Elder Law Section
The practice of elder law focuses on an array of legal issues particularly important to older people but important to many others as well. They include issues relating to retirement and estate planning, to powers of attorney, guardianship and other forms of substitute decision making, to private and public long-term care and other healthcare financing and to abuse of vulnerable individuals, among other issues.
The Elder Law Section offers opportunities for education and consultation on issues relevant to elder law practice. Occasional seminars are complemented by the Section's active list serve — an ongoing conversation among members, responding to questions and sharing insights. The Section also offers opportunities for serious exploration of systemic problems identified by members and for policy advocacy on issues relating to the administration of justice.
Who Can Join?
Any active member of the WSBA may join the Elder Law Section at any time. Inactive members and non-members of the WSBA can join as subscribers. This affords professionals in the same field the opportunity to stay current about the law related activities in their field.
What is the Cost?
There are two categories of membership. If you are a member of the WSBA, you pay the lawyer membership fee, currently $35 per year. If you are not an attorney in the state of Washington, you may join as a subscriber, at the same $35 per year rate. Subscribers receive the newsletters and notices of activities of the section, but they do not have voting status.
How Do I Join?
Peter Greenfield Senior Advocacy Summer Internship Scholarship
Approximately 92,000 seniors in Washington live on incomes less than $11,770 per year.
Your support of the WSBA Elder Law Section’s Peter Greenfield Senior Advocacy Summer Internship can make a difference for these seniors. Peter Greenfield worked tirelessly on behalf of low-income seniors during his career with Columbia Legal Services (CLS).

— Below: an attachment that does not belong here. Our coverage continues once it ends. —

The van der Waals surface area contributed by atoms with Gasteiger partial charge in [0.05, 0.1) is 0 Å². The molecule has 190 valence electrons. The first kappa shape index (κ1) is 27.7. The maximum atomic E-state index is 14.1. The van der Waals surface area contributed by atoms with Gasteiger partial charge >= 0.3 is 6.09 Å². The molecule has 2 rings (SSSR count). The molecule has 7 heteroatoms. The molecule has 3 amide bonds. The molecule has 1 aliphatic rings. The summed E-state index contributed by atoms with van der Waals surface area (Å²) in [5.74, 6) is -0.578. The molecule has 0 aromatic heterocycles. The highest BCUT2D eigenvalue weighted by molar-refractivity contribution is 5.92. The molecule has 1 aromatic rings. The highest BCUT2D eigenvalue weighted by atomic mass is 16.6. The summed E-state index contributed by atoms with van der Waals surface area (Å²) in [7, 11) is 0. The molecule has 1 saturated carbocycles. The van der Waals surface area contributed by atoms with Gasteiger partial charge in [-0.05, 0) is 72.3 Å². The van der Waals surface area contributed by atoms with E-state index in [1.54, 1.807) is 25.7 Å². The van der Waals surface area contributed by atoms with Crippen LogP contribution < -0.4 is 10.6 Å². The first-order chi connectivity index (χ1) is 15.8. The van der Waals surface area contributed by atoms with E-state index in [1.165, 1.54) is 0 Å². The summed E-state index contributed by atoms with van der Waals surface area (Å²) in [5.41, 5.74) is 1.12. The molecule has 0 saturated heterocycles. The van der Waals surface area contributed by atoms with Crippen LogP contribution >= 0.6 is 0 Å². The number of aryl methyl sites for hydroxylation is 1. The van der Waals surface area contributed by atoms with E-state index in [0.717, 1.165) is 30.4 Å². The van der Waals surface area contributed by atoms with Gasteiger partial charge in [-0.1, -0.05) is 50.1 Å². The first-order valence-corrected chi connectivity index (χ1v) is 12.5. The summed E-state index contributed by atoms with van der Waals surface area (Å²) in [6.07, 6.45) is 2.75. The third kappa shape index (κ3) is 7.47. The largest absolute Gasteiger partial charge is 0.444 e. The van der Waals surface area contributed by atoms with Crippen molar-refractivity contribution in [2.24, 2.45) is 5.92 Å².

To honor Peter’s advocacy for vulnerable seniors and his active involvement in WSBA, the Elder Law Section established a summer internship at CLS and a fund with the Washington State Bar Foundation to sustain it.
The Peter Greenfield Senior Advocacy Summer Internship supports a summer internship each year, rotating students from each of Washington’s three law schools. Interns provide advocacy and research that supports the systems reform that was the hallmark of Peter Greenfield’s work, while learning the broader themes of elder law.
Your donation supports legal advocacy for vulnerable seniors and encourages a law student consider a future in elder law. Please make a donation online or mail a donation by check, payable to:
Washington State Bar Foundation
1325 Fourth Avenue Suite 600
Seattle, WA 98101
Please note "Peter Greenfield Internship Fund "or "PGIF" on your check.
Your gift has leverage. Gonzaga, Seattle University, and the University of Washington match our contributions for a $5,000 total scholarship. To learn more about this program, check out the Section Spotlight in NW Lawyer.
Thank you for your contribution!
Elder Law Section Grant Program
The Elder Law Section is a voluntary-member group of the Washington State Bar Association. The majority of section members are legal practitioners practicing in areas of law serving the senior citizens of Washington. Areas of law may include: Medicare/Medicaid, estate planning, guardianship, and real estate. The section was founded in the early 1990s and is currently comprised of approximately 500 members.
Officers and an executive committee govern the section. Congeniality among members is marked by the frequent exchange of ideas through the section's list serve and annual meeting in addition to collaborative activities with the Washington Chapter of the National Academy of Elder Law Attorneys (NAELA).